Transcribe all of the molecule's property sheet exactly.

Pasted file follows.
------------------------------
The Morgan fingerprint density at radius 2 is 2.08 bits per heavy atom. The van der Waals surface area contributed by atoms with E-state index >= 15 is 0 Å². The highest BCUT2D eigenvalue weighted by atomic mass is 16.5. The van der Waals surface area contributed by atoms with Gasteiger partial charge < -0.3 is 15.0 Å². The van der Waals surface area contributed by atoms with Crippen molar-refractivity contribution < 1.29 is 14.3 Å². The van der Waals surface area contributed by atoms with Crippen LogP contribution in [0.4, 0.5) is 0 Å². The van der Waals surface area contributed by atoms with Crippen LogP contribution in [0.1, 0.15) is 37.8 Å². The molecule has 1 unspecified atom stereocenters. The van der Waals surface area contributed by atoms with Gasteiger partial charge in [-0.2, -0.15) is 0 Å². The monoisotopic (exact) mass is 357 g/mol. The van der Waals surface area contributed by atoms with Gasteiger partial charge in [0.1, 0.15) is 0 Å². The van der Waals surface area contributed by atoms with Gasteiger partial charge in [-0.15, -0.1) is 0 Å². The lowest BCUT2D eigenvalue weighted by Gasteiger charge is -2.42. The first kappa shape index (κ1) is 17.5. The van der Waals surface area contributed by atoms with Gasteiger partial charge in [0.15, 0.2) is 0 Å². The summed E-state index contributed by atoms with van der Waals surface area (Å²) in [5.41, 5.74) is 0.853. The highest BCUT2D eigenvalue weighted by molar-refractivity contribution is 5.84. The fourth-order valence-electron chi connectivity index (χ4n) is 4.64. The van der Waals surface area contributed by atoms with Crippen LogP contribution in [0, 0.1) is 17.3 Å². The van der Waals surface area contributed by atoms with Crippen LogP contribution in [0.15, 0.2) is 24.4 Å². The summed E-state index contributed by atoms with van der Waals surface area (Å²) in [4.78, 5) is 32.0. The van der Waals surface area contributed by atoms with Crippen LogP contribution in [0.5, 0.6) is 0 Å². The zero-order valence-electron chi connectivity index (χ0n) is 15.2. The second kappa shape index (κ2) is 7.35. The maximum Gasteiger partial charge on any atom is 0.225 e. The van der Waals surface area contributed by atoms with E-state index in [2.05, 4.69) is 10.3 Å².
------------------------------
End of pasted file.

The Morgan fingerprint density at radius 2 is 2.08 bits per heavy atom. The van der Waals surface area contributed by atoms with E-state index >= 15 is 0 Å². The highest BCUT2D eigenvalue weighted by atomic mass is 16.5. The van der Waals surface area contributed by atoms with Gasteiger partial charge < -0.3 is 15.0 Å². The van der Waals surface area contributed by atoms with Crippen molar-refractivity contribution < 1.29 is 14.3 Å². The van der Waals surface area contributed by atoms with Crippen LogP contribution in [0.4, 0.5) is 0 Å². The van der Waals surface area contributed by atoms with Crippen LogP contribution in [0.1, 0.15) is 37.8 Å². The molecule has 1 unspecified atom stereocenters. The van der Waals surface area contributed by atoms with Gasteiger partial charge in [-0.2, -0.15) is 0 Å². The monoisotopic (exact) mass is 357 g/mol. The van der Waals surface area contributed by atoms with Gasteiger partial charge in [0.1, 0.15) is 0 Å². The van der Waals surface area contributed by atoms with Gasteiger partial charge in [-0.15, -0.1) is 0 Å². The lowest BCUT2D eigenvalue weighted by Gasteiger charge is -2.42. The first kappa shape index (κ1) is 17.5. The van der Waals surface area contributed by atoms with Gasteiger partial charge in [0.15, 0.2) is 0 Å². The summed E-state index contributed by atoms with van der Waals surface area (Å²) in [5.41, 5.74) is 0.853. The highest BCUT2D eigenvalue weighted by molar-refractivity contribution is 5.84. The fourth-order valence-electron chi connectivity index (χ4n) is 4.64. The van der Waals surface area contributed by atoms with Crippen LogP contribution in [0, 0.1) is 17.3 Å². The van der Waals surface area contributed by atoms with Crippen LogP contribution in [0.15, 0.2) is 24.4 Å². The summed E-state index contributed by atoms with van der Waals surface area (Å²) in [4.78, 5) is 32.0. The van der Waals surface area contributed by atoms with Crippen LogP contribution in [0.5, 0.6) is 0 Å². The zero-order valence-electron chi connectivity index (χ0n) is 15.2. The second kappa shape index (κ2) is 7.35. The maximum Gasteiger partial charge on any atom is 0.225 e. The van der Waals surface area contributed by atoms with E-state index in [2.05, 4.69) is 10.3 Å².